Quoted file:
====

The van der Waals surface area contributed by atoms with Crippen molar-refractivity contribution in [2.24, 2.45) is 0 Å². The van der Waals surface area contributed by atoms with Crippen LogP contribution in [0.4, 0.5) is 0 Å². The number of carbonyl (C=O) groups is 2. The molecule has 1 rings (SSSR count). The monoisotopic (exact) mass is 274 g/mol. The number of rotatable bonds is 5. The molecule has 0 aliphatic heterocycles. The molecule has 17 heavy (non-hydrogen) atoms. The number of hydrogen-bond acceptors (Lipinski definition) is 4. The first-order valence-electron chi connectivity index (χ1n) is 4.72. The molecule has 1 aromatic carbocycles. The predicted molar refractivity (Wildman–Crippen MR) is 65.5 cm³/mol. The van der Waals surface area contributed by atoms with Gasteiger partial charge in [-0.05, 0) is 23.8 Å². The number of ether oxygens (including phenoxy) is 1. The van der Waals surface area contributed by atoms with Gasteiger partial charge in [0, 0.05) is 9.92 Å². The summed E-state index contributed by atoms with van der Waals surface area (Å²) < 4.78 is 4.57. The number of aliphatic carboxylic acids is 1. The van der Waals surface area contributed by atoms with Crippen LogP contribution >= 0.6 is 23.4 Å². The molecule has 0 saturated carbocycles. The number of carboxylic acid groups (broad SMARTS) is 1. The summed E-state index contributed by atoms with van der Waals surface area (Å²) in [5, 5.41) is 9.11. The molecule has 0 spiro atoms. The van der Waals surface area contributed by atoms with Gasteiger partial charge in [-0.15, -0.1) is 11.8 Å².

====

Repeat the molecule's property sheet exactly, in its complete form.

The van der Waals surface area contributed by atoms with Crippen molar-refractivity contribution in [2.24, 2.45) is 0 Å². The van der Waals surface area contributed by atoms with Crippen LogP contribution in [0.4, 0.5) is 0 Å². The number of carbonyl (C=O) groups is 2. The molecule has 1 rings (SSSR count). The monoisotopic (exact) mass is 274 g/mol. The number of rotatable bonds is 5. The molecule has 0 aliphatic heterocycles. The molecule has 17 heavy (non-hydrogen) atoms. The number of hydrogen-bond acceptors (Lipinski definition) is 4. The first-order valence-electron chi connectivity index (χ1n) is 4.72. The molecule has 1 aromatic carbocycles. The predicted molar refractivity (Wildman–Crippen MR) is 65.5 cm³/mol. The van der Waals surface area contributed by atoms with Gasteiger partial charge in [-0.05, 0) is 23.8 Å². The number of ether oxygens (including phenoxy) is 1. The van der Waals surface area contributed by atoms with Gasteiger partial charge in [0, 0.05) is 9.92 Å². The summed E-state index contributed by atoms with van der Waals surface area (Å²) < 4.78 is 4.57. The number of aliphatic carboxylic acids is 1. The van der Waals surface area contributed by atoms with Crippen LogP contribution >= 0.6 is 23.4 Å². The molecule has 0 saturated carbocycles. The number of carboxylic acid groups (broad SMARTS) is 1. The summed E-state index contributed by atoms with van der Waals surface area (Å²) in [5, 5.41) is 9.11. The molecule has 0 spiro atoms. The van der Waals surface area contributed by atoms with Gasteiger partial charge in [-0.15, -0.1) is 11.8 Å².